Who in his right mind would want to create $58 Million more debt for Texas? Those of us with any common sense at all would not base our state’s future on the promises made by gamblers!
The facts are that according to the New York Times (7.29.10), the National Gambling Impact Study Commission found that the social costs of gambling outweighed the benefits by 3 to 1. Seven states have quantified their costs of gambling addiction, bankruptcy, and crime. The cost averages $13,000 per person.
Professor Earl L. Grinols, who is one of the leading economic experts on gambling in the United States, concluded that in the Midwest and South [including Texas], gambling caused a net loss to the community by removing gambling dollars from the local economy, and the local taxpayers had to pay for the “increased crime, personal bankruptcy, domestic violence, lost workdays, child abuse and other social costs from problem gamblers.”
EMPTY RHETORIC ABOUT GAMBLING
Gambling supporters are saying, “The expansion of gambling in Texas would create 77,500 permanent jobs in Texas.” First of all, how is this possible when there are only 178,700 jobs in the gambling industry nationwide?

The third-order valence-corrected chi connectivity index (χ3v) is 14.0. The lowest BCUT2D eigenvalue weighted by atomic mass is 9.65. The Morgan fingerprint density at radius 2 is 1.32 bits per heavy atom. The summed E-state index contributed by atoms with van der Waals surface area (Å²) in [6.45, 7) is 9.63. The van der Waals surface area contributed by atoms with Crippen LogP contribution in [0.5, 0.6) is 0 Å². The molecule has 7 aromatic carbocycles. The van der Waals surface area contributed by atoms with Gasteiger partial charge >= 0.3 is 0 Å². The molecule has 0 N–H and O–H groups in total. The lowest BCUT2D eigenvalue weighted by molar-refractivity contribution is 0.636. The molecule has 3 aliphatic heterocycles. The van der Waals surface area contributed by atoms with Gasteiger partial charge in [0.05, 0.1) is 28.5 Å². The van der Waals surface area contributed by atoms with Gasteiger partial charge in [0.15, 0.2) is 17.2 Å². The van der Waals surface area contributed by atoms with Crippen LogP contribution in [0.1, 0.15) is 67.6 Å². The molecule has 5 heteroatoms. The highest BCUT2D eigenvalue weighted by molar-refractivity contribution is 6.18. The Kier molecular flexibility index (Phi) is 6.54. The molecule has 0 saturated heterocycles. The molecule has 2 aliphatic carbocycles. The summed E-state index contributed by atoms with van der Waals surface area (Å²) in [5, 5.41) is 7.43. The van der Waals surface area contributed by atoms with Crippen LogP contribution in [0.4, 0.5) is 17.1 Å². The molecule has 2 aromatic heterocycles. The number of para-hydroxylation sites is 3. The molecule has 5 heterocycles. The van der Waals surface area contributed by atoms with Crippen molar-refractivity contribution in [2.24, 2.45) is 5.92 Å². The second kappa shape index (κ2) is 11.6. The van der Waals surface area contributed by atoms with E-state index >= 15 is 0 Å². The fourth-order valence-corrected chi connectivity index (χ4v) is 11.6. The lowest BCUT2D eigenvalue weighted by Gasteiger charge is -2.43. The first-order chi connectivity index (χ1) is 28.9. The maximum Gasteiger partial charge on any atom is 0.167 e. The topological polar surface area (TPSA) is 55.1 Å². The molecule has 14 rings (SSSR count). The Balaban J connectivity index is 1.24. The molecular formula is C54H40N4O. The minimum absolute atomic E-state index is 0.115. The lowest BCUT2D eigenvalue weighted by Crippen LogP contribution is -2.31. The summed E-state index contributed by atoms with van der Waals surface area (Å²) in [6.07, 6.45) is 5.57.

What kind of gambling jobs would these be? The vast majority of employees would make less than $20,000 per year, possibly even lower than that because jobs in Texas usually pay less than the national average.
Furthermore, there is no incentive for gambling workers to move up; and there is plenty of data that suggests that people with low incomes wager more in total dollar amounts than people who make above $50,000 in income. In other words, the poorly educated gambling workers with their meager salaries of less than $20,000 per year would tend to gamble their paychecks away.
(Data taken from the Bureau of Labor Statistics: Occupational Outlook Handbook – 2010 – 2011 —
We cannot quit now even though we are tired of fighting these gambling bills. It is time once again to contact your legislators. The Straus gambling crowd is pushing to have a Special Session in which they could bring numerous gambling bills back to life. State Rep. Mike “Tuffy” Hamilton said in the Houston Chronicle last Saturday that he thinks the gambling issue will gain renewed life in a Special Session.
Rep. Todd Hunter (R – Corpus Christi) also thinks the gambling bills are not dead because they are being called “revenue measures” which could put them into the mix in a Special Session called on the budget.
For more information, please go to my 5.8.11 article entitled “Stop Gambling Expansion in Texas” posted at: